Sydney was awesome, playing with Nick and that crew would always mean a nice, polite, quality thrashing. Nick never seemed to experiment with first drafts, or at least his decks were so tuned that it wasn’t obvious. I think this quality lifted the quality of decks brought to that table. I learned a lot playing with Nick and my effectiveness went up a few quick notches thanks to spending time in Sydney.

I honestly don’t know tonnes of cards. I’ve never really got my head around learning all the ins and outs. I stick to what I know and hone, play, playtest and stick with a deck for a while. That said, I have copped some heat for the decks I play. My evolution cycle of preferred decks went from Malkavian stealth-bleed, to Lasombra stealth-bleed, and then onto a Vignes deck that combines block denial and power bleed. People associate me with Dominate and stealth; someone in the VtES group chat accused me of playing Kiasyd signature, but I don’t think I’ve ever even played Kiasyd. I can say I’ve never stooped so low as to play Dominate weenies at least. I’ve had someone at a tournament call me ‘Cheese’ for playing Bleeding Vignes and I was like, mate you’re playing a Lasombra S&B Dominate deck!

I’ve really enjoyed the broader experience around traveling interstate to play. It becomes bigger than the event: being hosted by Steve in Brisbane or playing Friday night games at Jason’s, having a go at a VtES draft, being introduced to new board games and drinking beers around the Championships  – it is such a massive highlight for me, and I’ve always really enjoyed traveling for the tournaments when I’ve been able to.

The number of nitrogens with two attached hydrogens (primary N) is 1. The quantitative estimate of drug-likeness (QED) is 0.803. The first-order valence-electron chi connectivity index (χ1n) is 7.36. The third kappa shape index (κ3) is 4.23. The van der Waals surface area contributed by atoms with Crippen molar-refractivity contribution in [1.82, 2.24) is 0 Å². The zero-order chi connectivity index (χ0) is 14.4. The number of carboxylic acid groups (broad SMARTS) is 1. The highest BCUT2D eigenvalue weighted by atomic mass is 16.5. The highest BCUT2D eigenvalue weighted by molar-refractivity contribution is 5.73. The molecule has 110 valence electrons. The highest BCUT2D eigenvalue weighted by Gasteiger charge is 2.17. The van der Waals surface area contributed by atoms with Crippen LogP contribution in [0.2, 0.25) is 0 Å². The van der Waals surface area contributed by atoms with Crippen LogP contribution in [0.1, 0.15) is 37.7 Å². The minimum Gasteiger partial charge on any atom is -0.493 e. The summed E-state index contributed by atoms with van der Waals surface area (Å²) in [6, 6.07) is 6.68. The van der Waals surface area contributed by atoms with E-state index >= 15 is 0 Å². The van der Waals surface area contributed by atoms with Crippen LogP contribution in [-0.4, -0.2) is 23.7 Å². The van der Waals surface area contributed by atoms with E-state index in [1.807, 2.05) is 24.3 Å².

I’m attracted to VtES for the endless combos and possibilities and I love to think of Vampire as a game I want to game, so to speak. But realistically, all the cards, combos, and deck flow aren’t enough to win a final. The beauty of the game is in the variation. The permutations and combinations are endless. The randomness of decisions by players with unknown motives or un-explainable rationale clearly drives some people mental and can be exasperating, but turning chaos and confusion into your advantage is hugely rewarding. It is the acute awareness of all action and equally inaction has a flow-on effect and consequence to someone on the table. Some of it comes down to that 1% of the game, like asking politely for a Powerbase, or not doing an action simply because you have a spare vamp left over and feel “she should do something” which results in table hate or an angry cross table “non-buddy”. And then there’s watching the great players who always seem to have camped on that DI or Sudden Reversal for the whole game to use at the exact, critical time. I remember thinking over and over “Did he really have that DI the whole time?? Bullshit! What a bluffer!… But maybe he did…”

There’s so much I love about this game. I love crunching decks in ARDB. I love flicking through cards, endlessly. I love making decks just to go out and get nailed for a couple of hours and either turf the deck or tune in a different angle. I love the banter in the Facebook group. It is my lifeline. I get jealous and envious of the games going on around Australia, but love looking at the photos, hearing who played what and who won.

Personally I’m not sure I’ve ever wanted VtES to be as big as Magic: the Gathering when walking into the local game shop. I like the closeness and interpersonal-ness of 4-5 player games that we can have within the Australian/NZ community. I’ve never been worried about the game not being in print or which company is or isn’t doing anything with VtES, because our community is so tight and dedicated.”